Gallatin Senior at NYU with a concentration in New Media Writing with an emphasis on Identity Formation.

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Viva Las Loss

In A Sense of Place, 10. Placemaking by Emily2 Comments

I hate Las Vegas. I had a lot of fun there, but I hate the place. It is a city that is entirely built for tourists. Everything in the main area of the city felt inauthentic, because it was. Was it cool to visit replicas of the Sphinx, Paris, New York, and Venice in one American city? Absolutely. But I …

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Outlet Malls: The Opposite of a Box of Chocolates

In A Sense of Place, 9. Placelessness by Emily1 Comment

Having a fairly large family, I have attended many college tours that involved road trips across America. I have ridden through states with their own distinct characteristics from one another, but there is one constant that every state in America has multiple of: outlet malls. While there are countless places I have visited with a strong sense of place, outlet …

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How Vernacular Varies

In A Sense of Place, 8. The Vernacular Landscape by EmilyLeave a Comment

Irish cottages are often thought of as quaint and authentic, but when they are built in a certain time with certain motives and in a certain way, they are anything but truly authentic. Irish cottages are an interesting example of vernacular architecture because they do not always qualify as vernacular.   Thatched roofed cottages were shaped organically by Irish people …

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Failing Water

In A Sense of Place, 6. Shock of the New by Emily1 Comment

My grandparents have a quaint cottage about thirty minutes from the famous house, Fallingwater, designed by Frank Lloyd Wright, and the architectural styles of the two homes could not be more different. My grandparents’ cottage is unassuming; it mixes many styles that reflect my entire family’s collective personality. It has a strong familial and welcoming sense of place that inspires …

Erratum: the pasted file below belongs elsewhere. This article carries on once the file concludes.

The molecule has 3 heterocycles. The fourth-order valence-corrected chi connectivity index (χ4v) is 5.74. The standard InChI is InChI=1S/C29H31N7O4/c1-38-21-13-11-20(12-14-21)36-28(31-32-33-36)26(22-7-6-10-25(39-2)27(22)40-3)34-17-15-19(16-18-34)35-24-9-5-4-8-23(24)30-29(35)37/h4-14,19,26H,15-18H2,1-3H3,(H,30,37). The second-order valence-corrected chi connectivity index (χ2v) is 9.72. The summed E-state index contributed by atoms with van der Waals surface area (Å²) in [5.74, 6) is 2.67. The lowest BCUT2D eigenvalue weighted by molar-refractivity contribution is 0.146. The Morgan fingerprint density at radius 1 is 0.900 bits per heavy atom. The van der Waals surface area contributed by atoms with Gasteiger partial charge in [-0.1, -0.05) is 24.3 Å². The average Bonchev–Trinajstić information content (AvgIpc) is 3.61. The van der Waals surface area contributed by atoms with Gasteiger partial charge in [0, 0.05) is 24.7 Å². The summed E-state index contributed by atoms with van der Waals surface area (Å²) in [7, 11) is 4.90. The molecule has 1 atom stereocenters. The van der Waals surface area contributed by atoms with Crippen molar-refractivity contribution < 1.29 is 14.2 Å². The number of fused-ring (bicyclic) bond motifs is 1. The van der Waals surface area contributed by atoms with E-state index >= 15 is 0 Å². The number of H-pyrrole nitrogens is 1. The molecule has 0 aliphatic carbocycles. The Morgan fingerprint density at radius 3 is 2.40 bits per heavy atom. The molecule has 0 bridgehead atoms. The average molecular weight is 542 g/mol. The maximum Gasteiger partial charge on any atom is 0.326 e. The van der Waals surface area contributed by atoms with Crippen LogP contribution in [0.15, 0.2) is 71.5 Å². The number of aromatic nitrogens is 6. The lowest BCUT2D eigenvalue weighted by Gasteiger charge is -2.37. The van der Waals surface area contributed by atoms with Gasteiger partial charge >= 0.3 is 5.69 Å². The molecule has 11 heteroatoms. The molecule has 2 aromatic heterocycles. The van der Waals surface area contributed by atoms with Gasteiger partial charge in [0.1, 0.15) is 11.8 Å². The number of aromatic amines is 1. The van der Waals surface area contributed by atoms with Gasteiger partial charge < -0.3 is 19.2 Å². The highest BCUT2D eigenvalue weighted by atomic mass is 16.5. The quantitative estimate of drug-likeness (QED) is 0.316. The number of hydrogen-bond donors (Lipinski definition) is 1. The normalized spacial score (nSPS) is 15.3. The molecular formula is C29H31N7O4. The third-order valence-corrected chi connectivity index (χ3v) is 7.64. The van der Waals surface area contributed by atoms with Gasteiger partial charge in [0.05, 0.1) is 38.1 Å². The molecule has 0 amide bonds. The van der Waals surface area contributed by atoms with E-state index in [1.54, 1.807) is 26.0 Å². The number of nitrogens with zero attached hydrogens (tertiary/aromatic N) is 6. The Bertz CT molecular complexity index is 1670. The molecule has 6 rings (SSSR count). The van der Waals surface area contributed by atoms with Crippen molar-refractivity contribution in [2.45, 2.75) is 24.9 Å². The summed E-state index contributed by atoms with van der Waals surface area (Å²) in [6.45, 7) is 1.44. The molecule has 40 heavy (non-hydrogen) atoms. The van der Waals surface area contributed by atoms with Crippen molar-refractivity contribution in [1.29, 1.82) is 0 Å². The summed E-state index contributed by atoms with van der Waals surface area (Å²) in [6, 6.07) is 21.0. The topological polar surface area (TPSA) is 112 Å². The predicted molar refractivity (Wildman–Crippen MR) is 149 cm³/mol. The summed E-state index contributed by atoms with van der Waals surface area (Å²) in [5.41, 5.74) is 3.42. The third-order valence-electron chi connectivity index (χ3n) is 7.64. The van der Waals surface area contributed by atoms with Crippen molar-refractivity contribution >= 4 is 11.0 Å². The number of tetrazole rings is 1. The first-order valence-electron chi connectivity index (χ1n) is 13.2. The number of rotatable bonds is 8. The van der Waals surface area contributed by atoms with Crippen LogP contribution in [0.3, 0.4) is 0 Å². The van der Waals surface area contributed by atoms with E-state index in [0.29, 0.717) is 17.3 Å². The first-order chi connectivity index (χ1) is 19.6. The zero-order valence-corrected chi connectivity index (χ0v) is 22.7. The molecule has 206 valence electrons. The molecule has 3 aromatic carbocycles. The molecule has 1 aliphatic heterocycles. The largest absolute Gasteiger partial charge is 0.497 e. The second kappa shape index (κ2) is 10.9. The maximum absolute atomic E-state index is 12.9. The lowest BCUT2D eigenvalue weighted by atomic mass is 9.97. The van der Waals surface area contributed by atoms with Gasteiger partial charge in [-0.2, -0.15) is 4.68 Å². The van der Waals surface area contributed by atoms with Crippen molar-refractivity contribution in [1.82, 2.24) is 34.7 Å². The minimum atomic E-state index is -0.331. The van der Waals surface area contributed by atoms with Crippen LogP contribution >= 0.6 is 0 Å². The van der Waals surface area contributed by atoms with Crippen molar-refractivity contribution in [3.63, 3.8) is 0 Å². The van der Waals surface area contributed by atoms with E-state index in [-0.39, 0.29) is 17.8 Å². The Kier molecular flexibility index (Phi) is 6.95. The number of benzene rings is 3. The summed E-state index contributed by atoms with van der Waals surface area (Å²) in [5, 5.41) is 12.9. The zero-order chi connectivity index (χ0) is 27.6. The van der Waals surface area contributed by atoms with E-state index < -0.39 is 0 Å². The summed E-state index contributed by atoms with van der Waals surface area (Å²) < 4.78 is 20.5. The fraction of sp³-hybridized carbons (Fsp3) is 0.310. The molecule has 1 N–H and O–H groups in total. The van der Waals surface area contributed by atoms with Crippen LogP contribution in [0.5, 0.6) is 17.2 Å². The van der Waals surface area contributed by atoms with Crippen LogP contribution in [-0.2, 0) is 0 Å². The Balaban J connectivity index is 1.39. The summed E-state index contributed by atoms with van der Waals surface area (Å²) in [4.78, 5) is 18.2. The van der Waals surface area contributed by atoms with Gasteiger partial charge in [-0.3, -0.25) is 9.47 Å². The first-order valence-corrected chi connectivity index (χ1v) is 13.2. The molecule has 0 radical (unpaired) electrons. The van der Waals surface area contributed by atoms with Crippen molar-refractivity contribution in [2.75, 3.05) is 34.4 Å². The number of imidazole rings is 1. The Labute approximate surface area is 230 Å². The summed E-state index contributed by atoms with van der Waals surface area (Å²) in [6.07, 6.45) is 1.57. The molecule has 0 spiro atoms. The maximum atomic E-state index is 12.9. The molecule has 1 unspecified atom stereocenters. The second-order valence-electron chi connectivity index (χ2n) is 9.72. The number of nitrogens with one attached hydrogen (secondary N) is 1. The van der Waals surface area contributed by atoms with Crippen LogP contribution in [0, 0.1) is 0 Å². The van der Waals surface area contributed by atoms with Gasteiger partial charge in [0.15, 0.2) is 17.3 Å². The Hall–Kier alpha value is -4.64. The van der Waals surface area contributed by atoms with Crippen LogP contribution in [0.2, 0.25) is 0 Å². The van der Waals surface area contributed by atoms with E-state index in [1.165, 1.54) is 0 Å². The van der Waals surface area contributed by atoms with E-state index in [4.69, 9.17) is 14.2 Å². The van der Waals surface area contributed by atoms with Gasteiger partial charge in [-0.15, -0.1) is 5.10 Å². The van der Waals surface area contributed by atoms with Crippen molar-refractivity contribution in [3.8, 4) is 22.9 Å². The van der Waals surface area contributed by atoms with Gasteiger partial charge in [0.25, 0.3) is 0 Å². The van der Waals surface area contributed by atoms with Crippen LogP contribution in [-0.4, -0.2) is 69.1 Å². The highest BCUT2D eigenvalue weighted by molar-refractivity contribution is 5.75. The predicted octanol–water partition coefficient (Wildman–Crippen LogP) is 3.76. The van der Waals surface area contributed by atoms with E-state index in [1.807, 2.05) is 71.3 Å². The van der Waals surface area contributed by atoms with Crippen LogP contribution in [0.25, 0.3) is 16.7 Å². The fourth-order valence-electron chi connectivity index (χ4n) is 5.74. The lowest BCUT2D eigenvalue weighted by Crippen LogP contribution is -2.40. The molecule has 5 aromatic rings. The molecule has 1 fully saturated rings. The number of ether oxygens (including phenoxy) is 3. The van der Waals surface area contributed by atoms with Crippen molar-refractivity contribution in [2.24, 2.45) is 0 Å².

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City Life and the Life of Cities

In A Sense of Place, 5. Visions of Utopia by Emily1 Comment

“Almost without exception the projects have one standard solution for every need: commerce, medicine, culture, government—whatever the activity, they take a part of the city’s life, abstract it from the hustle and bustle of downtown, and set it, like a self-sufficient island, in majestic isolation.” One of the main themes in Jane Jacobs’ writings of  “Downtown is for the People” …

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A Sweet Secret

In A Sense of Place, 1. The Experience of Place by Emily1 Comment

I turn down one small alley after another, following a procession of loud, drunk tourists and study abroad students using precious data to look at maps on their phones. They stumble down one wrong street after another, the stucco roofed apartments blending into each other. I left my phone at home and instead let my nose lead me to the …

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A Guide to the Guide Books

In The Travel Habit, WPA guidebooks by Emily4 Comments

“The American Guide Series: Patriotism as Brand-Name Identification” by Andrew S. Gross critiques the WPA American Guide Series. The guides were part of a government program to put thousands of out of work writers to work again. Gross claims that a guide book “…transforms local culture into a tourist attraction, and the tourist attraction into a symbol of national loyalty” …

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Appreciating America

In The Travel Habit, Tourism during the Depression by Emily1 Comment

The first chapter of Double-Crossing America by Roland Wild explores the struggles of the narrator’s road trip to San Francisco. Unlike the other selections we read this semester, the travelers in this story are an upper middle class couple traveling with their daughter and their daughter’s nanny. While I am certainly not as wealthy as the narrator (16 room house? …